The FCA is currently undertaking a thematic review to assess the advice consumers are receiving on meeting their income needs in retirement. It is expected that the regulator will publish its findings of this review in Q4 2023.
Given this, we thought it was an excellent time to garner the thoughts of M&G Wealth’s Director of Specialist Business Support, Vince Smith-Hughes, on what might be coming down the line with this review and what advisers need to consider in preparation.
Clearly there are implications here for advisers, especially following the recent introduction of Consumer Duty. In this exclusive Q&A, Vince talks to IFA Magazine’s Editor, Sue Whitbread, about what he expects to see from the review as well as broader issues around retirement income and regulation when it comes to adviser practice.
Sue Whitbread: Why is the FCA currently undertaking this thematic review of retirement income advice? What do you make of it and what might be under the spotlight?
Vince Smith-Hughes: I guess it should not be a surprise that the FCA are doing this review. They have talked previously about doing an ‘assessing suitability review number two’, which was going to focus on retirement income but it got cancelled because of COVID. This is the first opportunity that they’ve got to actually go and test the retirement income market since pension freedoms came in, in 2015. They’re going to regard it as a high risk area and will be likely to want to see what sort of client outcomes are being achieved. We are expecting to see the results of this being revealed in Q4 of this year.
Sue Whitbread: What key themes do you expect us to see in the retirement income review?
Vince Smith-Hughes: I’d suggest that we’ve got two really good indicators as to what we’re likely to see from it. The first one is that we had the DB scheme final rules – FG21/3 – back in 2021 which puts the final guidance on DB advice. I believe that there will be a lot of similar themes in there. We’ve also seen the 61-page questionnaire that the FCA is issuing out to advisers, which also gives some pretty big clues of areas of focus. I know the list is not exhaustive, but I’m thinking it’s going to revolve around a lot of the know-your-customer information specific for this market.
I’d be expecting it to include such elements as: measuring the client’s normal expenditure and whether that has been captured in their core income requirements? Has their other income and all the other plans outside of the pensions been identified and taken into account? Is the income clients are planning to take sustainable? Has it been stress tested with cashflow modelling?
Another area which I think is important, particularly now, as interest rates have been going up dramatically, is whether annuities have been considered for all or part of the client’s fund? Following on from that, has this option also been revisited when they come to do the review of the client’s income drawdown? I’d suggest that of particular relevance is looking at the impaired life and enhanced annuity market. It’s worth looking at whether clients might benefit initially when drawing benefits and again when being reviewed.
I remember from the DB review, one of the things that came out was overstating the advantages of income drawdown versus the DB pension, in for example flexibility and death benefits. I think this is very similar, the regulator will be looking for similar biases when comparing drawdown with an annuity. Of course, that’s all on top of other essential areas such as attitude to risk and capacity for loss.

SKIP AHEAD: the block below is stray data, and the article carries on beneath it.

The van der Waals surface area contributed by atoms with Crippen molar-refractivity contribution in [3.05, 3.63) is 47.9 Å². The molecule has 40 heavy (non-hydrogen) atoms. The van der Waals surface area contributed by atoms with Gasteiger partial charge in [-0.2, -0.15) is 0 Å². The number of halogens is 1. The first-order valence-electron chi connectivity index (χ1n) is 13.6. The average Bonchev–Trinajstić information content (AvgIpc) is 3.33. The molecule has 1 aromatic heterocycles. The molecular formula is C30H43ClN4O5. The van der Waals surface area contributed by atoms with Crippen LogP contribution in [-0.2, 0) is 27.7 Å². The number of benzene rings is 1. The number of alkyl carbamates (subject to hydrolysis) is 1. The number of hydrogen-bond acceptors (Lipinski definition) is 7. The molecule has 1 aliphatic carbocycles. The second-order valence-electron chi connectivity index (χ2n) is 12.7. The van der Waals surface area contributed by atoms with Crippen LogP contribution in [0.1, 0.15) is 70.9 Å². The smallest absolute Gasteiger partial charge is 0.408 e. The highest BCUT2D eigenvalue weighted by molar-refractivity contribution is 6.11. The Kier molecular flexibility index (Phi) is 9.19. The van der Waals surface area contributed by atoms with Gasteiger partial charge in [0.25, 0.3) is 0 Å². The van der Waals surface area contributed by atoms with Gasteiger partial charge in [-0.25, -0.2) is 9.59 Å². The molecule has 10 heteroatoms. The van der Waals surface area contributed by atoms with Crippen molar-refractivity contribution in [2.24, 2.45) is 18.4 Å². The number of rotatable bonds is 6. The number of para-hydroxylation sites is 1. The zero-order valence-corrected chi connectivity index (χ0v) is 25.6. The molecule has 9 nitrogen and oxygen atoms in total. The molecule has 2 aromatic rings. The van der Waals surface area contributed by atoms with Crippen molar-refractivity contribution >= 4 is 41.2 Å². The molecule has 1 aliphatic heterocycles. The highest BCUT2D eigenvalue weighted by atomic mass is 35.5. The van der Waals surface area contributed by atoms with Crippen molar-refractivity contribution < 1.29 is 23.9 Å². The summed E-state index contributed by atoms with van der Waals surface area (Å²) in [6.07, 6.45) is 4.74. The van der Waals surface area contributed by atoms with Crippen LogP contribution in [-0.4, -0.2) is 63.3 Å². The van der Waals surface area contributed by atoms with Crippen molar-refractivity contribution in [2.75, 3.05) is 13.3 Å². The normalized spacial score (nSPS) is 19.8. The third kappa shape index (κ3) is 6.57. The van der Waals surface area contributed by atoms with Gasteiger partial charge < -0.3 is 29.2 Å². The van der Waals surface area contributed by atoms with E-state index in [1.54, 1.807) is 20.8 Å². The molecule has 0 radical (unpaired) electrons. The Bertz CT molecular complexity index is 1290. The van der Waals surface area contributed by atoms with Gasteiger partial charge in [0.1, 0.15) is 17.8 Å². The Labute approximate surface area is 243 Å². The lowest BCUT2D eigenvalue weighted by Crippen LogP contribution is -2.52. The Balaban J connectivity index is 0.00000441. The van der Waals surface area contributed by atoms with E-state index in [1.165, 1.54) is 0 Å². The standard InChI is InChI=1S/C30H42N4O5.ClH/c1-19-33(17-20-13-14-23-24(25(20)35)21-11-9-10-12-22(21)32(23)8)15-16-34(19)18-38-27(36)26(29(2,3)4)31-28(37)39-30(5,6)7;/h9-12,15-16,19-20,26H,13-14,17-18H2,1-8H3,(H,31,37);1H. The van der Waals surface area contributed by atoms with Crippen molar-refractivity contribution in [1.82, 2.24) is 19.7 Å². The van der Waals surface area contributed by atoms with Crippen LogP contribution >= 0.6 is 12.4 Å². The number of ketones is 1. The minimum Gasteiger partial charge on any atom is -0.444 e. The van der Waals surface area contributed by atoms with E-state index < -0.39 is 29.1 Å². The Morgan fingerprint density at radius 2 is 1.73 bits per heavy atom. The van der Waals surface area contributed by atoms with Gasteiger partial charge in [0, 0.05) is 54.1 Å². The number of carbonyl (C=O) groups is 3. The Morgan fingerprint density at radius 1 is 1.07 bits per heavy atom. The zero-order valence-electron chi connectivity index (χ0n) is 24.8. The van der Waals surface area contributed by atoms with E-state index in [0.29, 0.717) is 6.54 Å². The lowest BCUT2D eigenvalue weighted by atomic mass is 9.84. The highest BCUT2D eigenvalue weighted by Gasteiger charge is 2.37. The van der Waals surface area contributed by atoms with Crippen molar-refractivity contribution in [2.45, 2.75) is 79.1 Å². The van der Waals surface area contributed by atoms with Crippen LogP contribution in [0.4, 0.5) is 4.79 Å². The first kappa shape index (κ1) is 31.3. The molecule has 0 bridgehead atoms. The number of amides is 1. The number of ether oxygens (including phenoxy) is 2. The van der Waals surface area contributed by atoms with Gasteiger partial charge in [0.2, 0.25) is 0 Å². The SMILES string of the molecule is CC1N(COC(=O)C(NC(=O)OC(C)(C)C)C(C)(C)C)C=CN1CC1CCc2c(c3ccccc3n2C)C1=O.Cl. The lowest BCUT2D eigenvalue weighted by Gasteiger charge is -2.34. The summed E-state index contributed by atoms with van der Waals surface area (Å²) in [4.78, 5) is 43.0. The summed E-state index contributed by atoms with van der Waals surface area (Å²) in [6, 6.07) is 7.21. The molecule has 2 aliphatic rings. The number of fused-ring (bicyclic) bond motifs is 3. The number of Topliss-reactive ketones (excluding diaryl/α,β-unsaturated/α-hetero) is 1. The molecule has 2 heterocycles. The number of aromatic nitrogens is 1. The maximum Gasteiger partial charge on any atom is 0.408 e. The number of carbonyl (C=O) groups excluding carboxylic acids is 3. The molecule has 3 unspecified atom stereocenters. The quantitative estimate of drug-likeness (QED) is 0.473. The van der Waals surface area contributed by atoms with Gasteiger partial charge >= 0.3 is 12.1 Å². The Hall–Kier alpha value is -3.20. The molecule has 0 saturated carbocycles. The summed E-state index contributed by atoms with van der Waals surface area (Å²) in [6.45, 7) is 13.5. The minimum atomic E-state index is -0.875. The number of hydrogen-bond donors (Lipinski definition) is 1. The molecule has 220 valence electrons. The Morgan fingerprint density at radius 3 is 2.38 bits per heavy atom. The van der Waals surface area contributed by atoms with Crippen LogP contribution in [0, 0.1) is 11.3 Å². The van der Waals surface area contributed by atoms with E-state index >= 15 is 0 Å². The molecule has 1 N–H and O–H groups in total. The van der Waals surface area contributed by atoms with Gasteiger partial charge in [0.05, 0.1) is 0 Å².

Two additional things I would throw into the mix here I think there’s going to be a strong focus on adviser fees, and particularly ongoing fees. We saw lots of questions in the questionnaire such as ‘what does your firm do for an ongoing review?’ – in effect what does it actually include? I think everyone acknowledges ongoing advice is very often appropriate in this space, it’s just advisers will need to be able to demonstrate why it is needed, that the frequency is appropriate and the review needs of their target market.
The other area is a focus on lifetime lending and what the adviser’s strategy is for this part of their retirement income offering. Whether dealt with in house or otherwise, it looks like advice firms would be well advised to have their process for this in place and documented.
All in all, I think there are many things that advisers need to consider and now is an opportunity to make sure ‘I’s are dotted and ‘T’s are crossed ahead of the review findings coming out.
Sue Whitbread: As you say, Consumer duty is now with us. How do you think that this affects the provision of retirement income advice for clients?
Vince Smith-Hughes: People sometimes talk about the thematic review and Consumer Duty as if they’re different things, but they’re totally linked. The FCA has actually said that the results will be an important indicator of how firms are effectively implementing Consumer Duty and providing good client outcomes.
In terms of Consumer Duty, there’s a requirement for a report to be produced by firms, no later than the anniversary of the first implementation of Consumer Duty, which means the end of July 2024. I think that’s really interesting when it comes to income drawdown, because an advice firm will need to include the results of the monitoring they’ve undertaken to look at the outcomes clients are getting, any evidence of poor outcomes, what they’ve done about it, how they’ve addressed any risks or issues etc. The market is very volatile at the moment, so I think it’s particularly relevant at the moment.
I’ve read quite a bit of information from the FCA where they’re talking about using data to demonstrate the results being achieved. I think that’s really important in the income drawdown space to be able to say, ‘let’s look back and see what results we are producing through interrogation of our MI system. I’d be looking to identify drawdown clients as a separate target market and feel confident in saying ‘these are the propositions we are using, these are the strategies we’re using for retirement income clients, and these are the outcomes we’ve achieved.’